Why You Need a Big Data Strategy
What the heck do we do with all this data? It’s a question sometimes asked in frustration by business executives who fear that there is too much focus on just capturing data and not enough on using it to improve performance.
Clearly, possession is not the point with big data. Even for companies who understand the value of big data (and that’s still not every company on the planet), the move to decision-making and action-taking can be difficult.
The obstacles can be technical – poorly designed big data architectures, with too many silos and too few integration points. Insufficient big data tools. Or they can be cultural – limited data-driven decision making at senior levels, low trust of data or refusal to share information across organizational lines. Or they can be a mix of factors.
An effective big data strategy and methodology can move companies past these challenges. The former defines how the business can and should use big data to get better. The latter is about designing the right architecture to support the full enterprise and put all the data to work, with proven big data techniques and analytical practices, in specific operational contexts.
Devising the Right Big Data Strategy
Strong big data strategies can be as diverse as the businesses that need them. Much depends on the enterprise mission and overall strategic agenda. In short, are you seeking to:
- Accelerate innovation?
- Predict seasonal demand trends?
- More precisely segment consumers based on lifetime profit potential?
- Discover the most productive supply chain partners?
- Uncover unnecessary overhead costs?
Hallmarks of an Effective Big Data Strategy
To set a foundation for long-term success, companies need a big-picture view that recognizes the many different components of an effective ecosystem (including a well designed architecture and robust big data tools), as well as the different dimensions on which big data can deliver value; for example, one of the most effective big data techniques is linking disparate data sets – internal and external data streams, say, or information from different corporate functions – to find new meaningful patterns and correlations.
The link to specific business problems, market opportunities or use cases must serve as the basis for quantifiable business cases; strategic planning for big data should be business-led, with IT leadership fully engaged to inform the process; in other words, big data is not a science project, but rather must be focused on filling real-world business needs.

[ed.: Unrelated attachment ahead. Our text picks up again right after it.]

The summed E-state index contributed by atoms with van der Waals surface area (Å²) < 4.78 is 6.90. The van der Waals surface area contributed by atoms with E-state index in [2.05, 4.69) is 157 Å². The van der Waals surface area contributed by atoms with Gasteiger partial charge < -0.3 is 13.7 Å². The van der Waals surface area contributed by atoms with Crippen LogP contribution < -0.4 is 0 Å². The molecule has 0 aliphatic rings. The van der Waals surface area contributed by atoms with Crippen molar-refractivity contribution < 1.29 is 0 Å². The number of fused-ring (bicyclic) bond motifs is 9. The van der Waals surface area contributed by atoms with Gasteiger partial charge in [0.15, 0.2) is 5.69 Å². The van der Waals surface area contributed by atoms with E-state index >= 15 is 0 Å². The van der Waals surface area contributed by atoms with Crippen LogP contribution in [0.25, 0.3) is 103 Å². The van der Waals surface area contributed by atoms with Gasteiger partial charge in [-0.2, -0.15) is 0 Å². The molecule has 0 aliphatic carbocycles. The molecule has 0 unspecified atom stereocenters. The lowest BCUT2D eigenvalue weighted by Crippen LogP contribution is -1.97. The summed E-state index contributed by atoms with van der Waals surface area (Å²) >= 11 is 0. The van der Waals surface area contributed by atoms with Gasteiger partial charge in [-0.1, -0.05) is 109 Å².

Big data is here today, of course, but future uses (especially transformational ones like customer microsegmentation and new data-driven products) must be taken into account; strategies and methodologies should avoid common constraints, like excessive reliance on single technologies or partners; because big data-driven transformations don’t happen all at once or immediately across the entire enterprise, strategies must account for incremental value creation and a evolutionary process overall.
Structural and Scalable
Think beyond the pilot to ensure big data strategies can be fully executed and don’t result in just another data silo; for many companies, the major step forward comes through a powerful and adaptable ecosystem that links discovery and data platforms for long-term scalability and connects to the most important external data sources.
The Bottom Line
Getting the most of out big data starts with the right strategies and methodologies, aligned to your specific goals. There is no doubt that whatever your business is trying to do – from personalizing promotional offers or loyalty programs for different customer segments, to shortening supply chain timelines, to de-risking investment portfolio – big data can provide the insights to help you do it better, faster and more sustainably.
Provided, that is, you have the right strategy in place, a strong and unified architecture to manage the data and make it accessible, and a process framework to use big data in the business. Other crucial variables include the right organization and team, including true big data experts, and the cultural commitment to win with big data. So, addressing that big and daunting question – what to do with all this data? – is the first step to creating the most value from your big data investments.
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